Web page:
Iowa quarterback Nate Stanley is interviewed following the final spring practice of his college career, April 26. Chad Leistikow, Hawk Central
The narrative is being set for Nate Stanley.
The Iowa quarterback has earned the prevailing opinion that he’s got the physical tools (at 6-foot-4, 242 pounds with a strong arm) and the mental capacity to play, and perhaps thrive, in the NFL.
“His ability to learn quickly — he’s a highly intelligent guy — will be a huge advantage,” Iowa quarterbacks coach Ken O’Keefe said during last week’s Hawk Central radio show on KxNO (AM 1460) in Des Moines. “During the course of an NFL career, you might play for four or five or six teams, even. Your ability to learn systems quickly and adapt really allow you to be successful, certainly.”
In other words, at minimum, Stanley has the makeup to be valuable to an NFL franchise at least as a backup. O’Keefe should know; the former Iowa offensive coordinator was with the Miami Dolphins for five seasons before returning to Iowa City as a quarterbacks coach prior to the 2017 season.
And that timing dovetails with Stanley’s emergence as a starter. O’Keefe has seen Stanley grow into the position.
“He’s very serious about improving his game,” O’Keefe said. “He has a very organized approach to how he goes about it on a daily basis. He studies all offseason, as well. He’s looking all the time, trying to find the next way to improve.”
It’s not just pro-Hawkeye people saying Stanley has a chance at the next level.
ESPN draft analyst Mel Kiper Jr. recently ranked Stanley as the No. 2 senior quarterback for the 2020 draft (behind Oregon’s Justin Herbert). Longtime NFL Draft analyst Gil Brandt puts Stanley No. 3 (behind Herbert and Michigan’s Shea Patterson). And although those lists don’t include underclassmen such as Alabama’s Tua Tagovailoa or Georgia’s Jake Fromm, ESPN’s Todd McShay earmarked Stanley as a late first-round pick in his way-too-early 2020 draft.
Stanley’s best statistical attributes as a Hawkeye are his 52 touchdowns against 16 interceptions and a 17-9 record as a starter.
But for his career, he’s completed “only” 57.7% of his passes. That rate needs to be in the 60s next season.
He’s got more work to do, especially with his footwork and ability to handle pressure. Stanley spoke after Iowa’s final spring practice about needing to be able to have better anticipation, so he can complete passes even when receivers are well-covered.
It's clear that Stanley is entering the refinement phase of his college career.
O’Keefe was thrilled to see how Stanley handled the relentless pressure from Mississippi State’s pass rush in the Jan. 1 Outback Bowl. He threw three touchdown passes against the nation’s No. 1 defense in Iowa’s 27-22 win.
“As great as (the pressure) was against Mississippi State, it’s going to be that way pretty much every Sunday once he’s past college football,” O’Keefe said. “So, you need to get the ball out. You need to make decisions quicker.”
Obviously, Stanley will be Iowa’s most important player in the 2019 season.
The fact that he’s getting some early NFL love is a good thing. He’s extremely motivated to improve every facet of his game, which should only help the Hawkeyes.
A few other things that O’Keefe said on our show worth mentioning …
The race for Decision 2020 is getting crowded in Iowa.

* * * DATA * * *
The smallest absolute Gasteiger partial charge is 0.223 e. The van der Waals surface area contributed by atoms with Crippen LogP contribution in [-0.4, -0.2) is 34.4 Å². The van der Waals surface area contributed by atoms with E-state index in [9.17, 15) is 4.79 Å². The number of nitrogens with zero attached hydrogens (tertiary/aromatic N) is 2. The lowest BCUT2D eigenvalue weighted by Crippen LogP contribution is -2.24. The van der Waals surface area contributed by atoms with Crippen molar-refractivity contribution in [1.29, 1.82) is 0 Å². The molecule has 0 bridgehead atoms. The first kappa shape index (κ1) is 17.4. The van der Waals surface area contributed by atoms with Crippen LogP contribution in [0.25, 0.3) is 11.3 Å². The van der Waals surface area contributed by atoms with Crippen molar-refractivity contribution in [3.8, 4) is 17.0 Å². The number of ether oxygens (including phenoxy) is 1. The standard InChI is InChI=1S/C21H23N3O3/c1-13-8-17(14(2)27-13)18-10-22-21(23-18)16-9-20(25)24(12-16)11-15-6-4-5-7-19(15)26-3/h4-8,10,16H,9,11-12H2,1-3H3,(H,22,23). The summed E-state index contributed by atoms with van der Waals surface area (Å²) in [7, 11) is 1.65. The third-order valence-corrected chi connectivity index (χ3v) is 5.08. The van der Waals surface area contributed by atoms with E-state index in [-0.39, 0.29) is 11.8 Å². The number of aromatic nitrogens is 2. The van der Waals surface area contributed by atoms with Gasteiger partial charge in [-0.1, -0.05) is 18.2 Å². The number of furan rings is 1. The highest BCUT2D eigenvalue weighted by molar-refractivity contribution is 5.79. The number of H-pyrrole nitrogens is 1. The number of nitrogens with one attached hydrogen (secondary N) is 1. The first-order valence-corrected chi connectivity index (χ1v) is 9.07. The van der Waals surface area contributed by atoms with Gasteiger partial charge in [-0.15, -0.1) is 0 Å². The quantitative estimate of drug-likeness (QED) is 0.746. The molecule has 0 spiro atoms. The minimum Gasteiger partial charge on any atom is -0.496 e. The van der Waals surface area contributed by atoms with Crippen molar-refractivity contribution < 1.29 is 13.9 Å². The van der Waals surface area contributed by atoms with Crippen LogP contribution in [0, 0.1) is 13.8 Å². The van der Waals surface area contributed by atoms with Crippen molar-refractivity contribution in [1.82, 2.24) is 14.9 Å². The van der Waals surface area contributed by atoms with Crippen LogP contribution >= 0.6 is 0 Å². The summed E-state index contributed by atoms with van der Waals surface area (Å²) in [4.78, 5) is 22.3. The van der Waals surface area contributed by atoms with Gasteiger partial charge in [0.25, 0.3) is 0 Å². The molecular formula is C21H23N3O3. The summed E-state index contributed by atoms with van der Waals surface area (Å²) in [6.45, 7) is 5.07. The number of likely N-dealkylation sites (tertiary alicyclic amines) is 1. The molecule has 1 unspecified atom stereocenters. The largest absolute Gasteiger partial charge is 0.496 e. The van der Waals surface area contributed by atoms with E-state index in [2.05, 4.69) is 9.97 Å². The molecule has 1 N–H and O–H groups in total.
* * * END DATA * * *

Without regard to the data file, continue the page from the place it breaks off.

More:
No, we’re not talking about the Democratic primary field for a presidential nomination.
The talk on our show was about the three-way battle among redshirt sophomore Peyton Mansell (the listed No. 2), redshirt freshman Spencer Petras and true freshman Alex Padilla to be Stanley's successor. We asked O’Keefe to give us a quick scouting report on each.
“He can move his feet probably better than anybody in the pocket. Has a good sense for the pass game.”
“His strength is anticipation in the throwing game, I’d say. Especially the deep ball.”
“He just walked in the door in January, right? He has a great command of the huddle, takes charge. Probably has moved along learning the system faster than anybody I can remember. It’s been quick.”
That’s worth noting. O’Keefe, 65, has been coaching quarterbacks since the 1970s. Don’t count out Padilla, who I thought was surprisingly cool in the pocket in the team’s final practice April 26.
Iowa backup quarterback Peyton Mansell discusses his preparation behind starter Nate Stanley. Chad Leistikow, Hawk Central
One of O’Keefe’s first bosses shared some wisdom that applies to Iowa’s offense today.
O’Keefe was once told that it takes three years to get really good at your job.
Why three? The first year is an adjustment. The second is about figuring things out.
“After that second year going into your third year, you’ll find ways to improve the process to make it even better,” O’Keefe said. “And that’s when you’ll start to get good at what you do."
That philosophy applies to Stanley, naturally. But it also applies to Brian Ferentz, who is entering his third year as Iowa’s offensive coordinator.
Ferentz, 36, was the guest on our previous week’s show, and he shared that he is more confident in his own skin as a play-caller.
"He’s highly organized and very methodical as far as organizing the staff, the responsibilities, our methodology concerning gameplan," O'Keefe said. "Same thing applies for his play-calling. I wish at his age I was as good as he is right now.
“He’s stuck with it and continues to simplify things all the time, which is really the road to genius."
Hawkeyes columnist Chad Leistikow has covered sports for 24 years with The Des Moines Register, USA TODAY and Iowa City Press-Citizen. Follow @ChadLeistikow on Twitter.